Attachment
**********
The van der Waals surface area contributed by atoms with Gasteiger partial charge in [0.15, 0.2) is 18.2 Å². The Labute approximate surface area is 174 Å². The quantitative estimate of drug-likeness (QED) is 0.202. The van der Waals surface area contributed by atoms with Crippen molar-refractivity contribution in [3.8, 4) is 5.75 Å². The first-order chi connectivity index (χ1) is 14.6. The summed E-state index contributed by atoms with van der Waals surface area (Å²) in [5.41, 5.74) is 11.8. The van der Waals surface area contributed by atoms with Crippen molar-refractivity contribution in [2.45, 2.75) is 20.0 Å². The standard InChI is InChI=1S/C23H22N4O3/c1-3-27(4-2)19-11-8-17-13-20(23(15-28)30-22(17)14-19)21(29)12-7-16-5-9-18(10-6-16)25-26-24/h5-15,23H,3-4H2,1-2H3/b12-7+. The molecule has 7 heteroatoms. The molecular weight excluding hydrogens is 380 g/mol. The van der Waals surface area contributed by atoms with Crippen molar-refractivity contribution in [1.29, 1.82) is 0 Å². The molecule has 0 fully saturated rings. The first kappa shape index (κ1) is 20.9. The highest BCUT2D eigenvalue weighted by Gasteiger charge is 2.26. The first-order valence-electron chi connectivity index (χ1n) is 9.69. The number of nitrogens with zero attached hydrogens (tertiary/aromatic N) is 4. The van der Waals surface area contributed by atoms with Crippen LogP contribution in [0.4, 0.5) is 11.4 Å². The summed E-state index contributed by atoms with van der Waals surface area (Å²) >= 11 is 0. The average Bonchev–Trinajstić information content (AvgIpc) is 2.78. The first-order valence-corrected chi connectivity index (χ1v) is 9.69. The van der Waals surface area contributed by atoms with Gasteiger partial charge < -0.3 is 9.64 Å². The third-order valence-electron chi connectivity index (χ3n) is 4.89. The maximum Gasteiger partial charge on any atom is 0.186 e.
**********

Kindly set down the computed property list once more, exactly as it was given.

The van der Waals surface area contributed by atoms with Gasteiger partial charge in [0.15, 0.2) is 18.2 Å². The Labute approximate surface area is 174 Å². The quantitative estimate of drug-likeness (QED) is 0.202. The van der Waals surface area contributed by atoms with Crippen molar-refractivity contribution in [3.8, 4) is 5.75 Å². The first-order chi connectivity index (χ1) is 14.6. The summed E-state index contributed by atoms with van der Waals surface area (Å²) in [5.41, 5.74) is 11.8. The van der Waals surface area contributed by atoms with Crippen molar-refractivity contribution in [2.45, 2.75) is 20.0 Å². The standard InChI is InChI=1S/C23H22N4O3/c1-3-27(4-2)19-11-8-17-13-20(23(15-28)30-22(17)14-19)21(29)12-7-16-5-9-18(10-6-16)25-26-24/h5-15,23H,3-4H2,1-2H3/b12-7+. The molecule has 7 heteroatoms. The molecular weight excluding hydrogens is 380 g/mol. The van der Waals surface area contributed by atoms with Crippen molar-refractivity contribution in [1.29, 1.82) is 0 Å². The molecule has 0 fully saturated rings. The first kappa shape index (κ1) is 20.9. The highest BCUT2D eigenvalue weighted by Gasteiger charge is 2.26. The first-order valence-electron chi connectivity index (χ1n) is 9.69. The number of nitrogens with zero attached hydrogens (tertiary/aromatic N) is 4. The van der Waals surface area contributed by atoms with Crippen LogP contribution in [0.4, 0.5) is 11.4 Å². The summed E-state index contributed by atoms with van der Waals surface area (Å²) >= 11 is 0. The average Bonchev–Trinajstić information content (AvgIpc) is 2.78. The first-order valence-corrected chi connectivity index (χ1v) is 9.69. The van der Waals surface area contributed by atoms with Gasteiger partial charge < -0.3 is 9.64 Å². The third-order valence-electron chi connectivity index (χ3n) is 4.89. The maximum Gasteiger partial charge on any atom is 0.186 e.